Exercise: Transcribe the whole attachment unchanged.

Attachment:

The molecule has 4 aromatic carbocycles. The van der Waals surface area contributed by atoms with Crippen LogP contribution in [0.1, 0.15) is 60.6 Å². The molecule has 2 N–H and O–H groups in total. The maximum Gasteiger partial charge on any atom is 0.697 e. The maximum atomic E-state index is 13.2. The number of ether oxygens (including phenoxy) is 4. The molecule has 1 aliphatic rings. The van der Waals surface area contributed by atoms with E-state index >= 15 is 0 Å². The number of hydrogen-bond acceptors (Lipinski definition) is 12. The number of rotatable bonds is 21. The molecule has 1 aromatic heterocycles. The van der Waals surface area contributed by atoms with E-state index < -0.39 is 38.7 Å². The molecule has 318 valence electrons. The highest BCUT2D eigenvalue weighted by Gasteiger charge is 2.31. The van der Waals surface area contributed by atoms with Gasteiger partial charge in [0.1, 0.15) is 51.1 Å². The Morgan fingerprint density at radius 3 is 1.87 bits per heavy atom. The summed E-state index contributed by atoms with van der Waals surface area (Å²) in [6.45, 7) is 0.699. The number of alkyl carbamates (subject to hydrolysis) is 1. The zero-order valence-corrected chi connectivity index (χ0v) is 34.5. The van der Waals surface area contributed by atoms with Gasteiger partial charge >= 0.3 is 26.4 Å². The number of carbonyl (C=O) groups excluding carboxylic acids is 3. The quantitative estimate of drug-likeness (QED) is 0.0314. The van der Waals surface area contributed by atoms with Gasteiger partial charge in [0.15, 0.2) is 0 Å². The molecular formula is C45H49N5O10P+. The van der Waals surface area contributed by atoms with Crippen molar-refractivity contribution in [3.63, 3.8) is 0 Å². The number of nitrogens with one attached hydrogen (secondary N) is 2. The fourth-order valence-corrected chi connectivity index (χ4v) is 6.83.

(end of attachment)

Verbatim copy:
The molecule has 4 aromatic carbocycles. The van der Waals surface area contributed by atoms with Crippen LogP contribution in [0.1, 0.15) is 60.6 Å². The molecule has 2 N–H and O–H groups in total. The maximum Gasteiger partial charge on any atom is 0.697 e. The maximum atomic E-state index is 13.2. The number of ether oxygens (including phenoxy) is 4. The molecule has 1 aliphatic rings. The van der Waals surface area contributed by atoms with E-state index >= 15 is 0 Å². The number of hydrogen-bond acceptors (Lipinski definition) is 12. The number of rotatable bonds is 21. The molecule has 1 aromatic heterocycles. The van der Waals surface area contributed by atoms with E-state index < -0.39 is 38.7 Å². The molecule has 318 valence electrons. The highest BCUT2D eigenvalue weighted by Gasteiger charge is 2.31. The van der Waals surface area contributed by atoms with Gasteiger partial charge in [0.1, 0.15) is 51.1 Å². The Morgan fingerprint density at radius 3 is 1.87 bits per heavy atom. The summed E-state index contributed by atoms with van der Waals surface area (Å²) in [6.45, 7) is 0.699. The number of alkyl carbamates (subject to hydrolysis) is 1. The zero-order valence-corrected chi connectivity index (χ0v) is 34.5. The van der Waals surface area contributed by atoms with Gasteiger partial charge >= 0.3 is 26.4 Å². The number of carbonyl (C=O) groups excluding carboxylic acids is 3. The quantitative estimate of drug-likeness (QED) is 0.0314. The van der Waals surface area contributed by atoms with Gasteiger partial charge in [0.15, 0.2) is 0 Å². The molecular formula is C45H49N5O10P+. The van der Waals surface area contributed by atoms with Crippen molar-refractivity contribution in [3.63, 3.8) is 0 Å². The number of nitrogens with one attached hydrogen (secondary N) is 2. The fourth-order valence-corrected chi connectivity index (χ4v) is 6.83.